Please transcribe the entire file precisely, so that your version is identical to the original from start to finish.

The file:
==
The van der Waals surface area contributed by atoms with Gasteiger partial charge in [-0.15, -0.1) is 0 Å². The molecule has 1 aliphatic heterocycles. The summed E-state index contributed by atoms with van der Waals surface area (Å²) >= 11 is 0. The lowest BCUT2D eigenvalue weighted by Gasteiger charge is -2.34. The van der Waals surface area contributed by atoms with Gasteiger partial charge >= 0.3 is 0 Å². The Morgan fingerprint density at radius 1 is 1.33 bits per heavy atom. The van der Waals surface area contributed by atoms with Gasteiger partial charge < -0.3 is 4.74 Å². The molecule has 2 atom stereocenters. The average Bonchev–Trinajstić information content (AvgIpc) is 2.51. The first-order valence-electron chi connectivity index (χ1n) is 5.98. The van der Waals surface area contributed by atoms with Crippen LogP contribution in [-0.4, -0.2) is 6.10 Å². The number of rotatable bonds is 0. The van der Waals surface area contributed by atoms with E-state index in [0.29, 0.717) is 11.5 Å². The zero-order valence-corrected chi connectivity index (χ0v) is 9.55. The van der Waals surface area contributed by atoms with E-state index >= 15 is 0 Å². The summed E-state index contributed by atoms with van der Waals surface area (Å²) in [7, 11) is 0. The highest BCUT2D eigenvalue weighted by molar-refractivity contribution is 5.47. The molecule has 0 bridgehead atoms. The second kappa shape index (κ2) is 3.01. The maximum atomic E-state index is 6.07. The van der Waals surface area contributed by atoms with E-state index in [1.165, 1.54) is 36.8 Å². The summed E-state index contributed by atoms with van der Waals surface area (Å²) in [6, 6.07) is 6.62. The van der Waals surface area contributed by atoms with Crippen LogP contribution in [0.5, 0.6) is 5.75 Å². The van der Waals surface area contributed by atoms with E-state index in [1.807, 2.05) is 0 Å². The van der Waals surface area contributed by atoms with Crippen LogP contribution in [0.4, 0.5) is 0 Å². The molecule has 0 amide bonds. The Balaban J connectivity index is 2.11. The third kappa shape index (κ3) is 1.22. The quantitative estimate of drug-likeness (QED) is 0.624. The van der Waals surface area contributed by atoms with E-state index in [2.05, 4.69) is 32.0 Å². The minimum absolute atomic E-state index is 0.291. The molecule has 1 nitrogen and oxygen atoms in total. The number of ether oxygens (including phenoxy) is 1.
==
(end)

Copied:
The van der Waals surface area contributed by atoms with Gasteiger partial charge in [-0.15, -0.1) is 0 Å². The molecule has 1 aliphatic heterocycles. The summed E-state index contributed by atoms with van der Waals surface area (Å²) >= 11 is 0. The lowest BCUT2D eigenvalue weighted by Gasteiger charge is -2.34. The van der Waals surface area contributed by atoms with Gasteiger partial charge >= 0.3 is 0 Å². The Morgan fingerprint density at radius 1 is 1.33 bits per heavy atom. The van der Waals surface area contributed by atoms with Gasteiger partial charge < -0.3 is 4.74 Å². The molecule has 2 atom stereocenters. The average Bonchev–Trinajstić information content (AvgIpc) is 2.51. The first-order valence-electron chi connectivity index (χ1n) is 5.98. The van der Waals surface area contributed by atoms with Crippen LogP contribution in [-0.4, -0.2) is 6.10 Å². The number of rotatable bonds is 0. The van der Waals surface area contributed by atoms with E-state index in [0.29, 0.717) is 11.5 Å². The zero-order valence-corrected chi connectivity index (χ0v) is 9.55. The van der Waals surface area contributed by atoms with E-state index >= 15 is 0 Å². The summed E-state index contributed by atoms with van der Waals surface area (Å²) in [7, 11) is 0. The highest BCUT2D eigenvalue weighted by molar-refractivity contribution is 5.47. The molecule has 0 bridgehead atoms. The second kappa shape index (κ2) is 3.01. The maximum atomic E-state index is 6.07. The van der Waals surface area contributed by atoms with E-state index in [1.165, 1.54) is 36.8 Å². The summed E-state index contributed by atoms with van der Waals surface area (Å²) in [6, 6.07) is 6.62. The van der Waals surface area contributed by atoms with Crippen LogP contribution in [0.5, 0.6) is 5.75 Å². The van der Waals surface area contributed by atoms with E-state index in [1.807, 2.05) is 0 Å². The van der Waals surface area contributed by atoms with Crippen LogP contribution in [0.4, 0.5) is 0 Å². The molecule has 0 amide bonds. The Balaban J connectivity index is 2.11. The third kappa shape index (κ3) is 1.22. The quantitative estimate of drug-likeness (QED) is 0.624. The van der Waals surface area contributed by atoms with E-state index in [2.05, 4.69) is 32.0 Å². The minimum absolute atomic E-state index is 0.291. The molecule has 1 nitrogen and oxygen atoms in total. The number of ether oxygens (including phenoxy) is 1.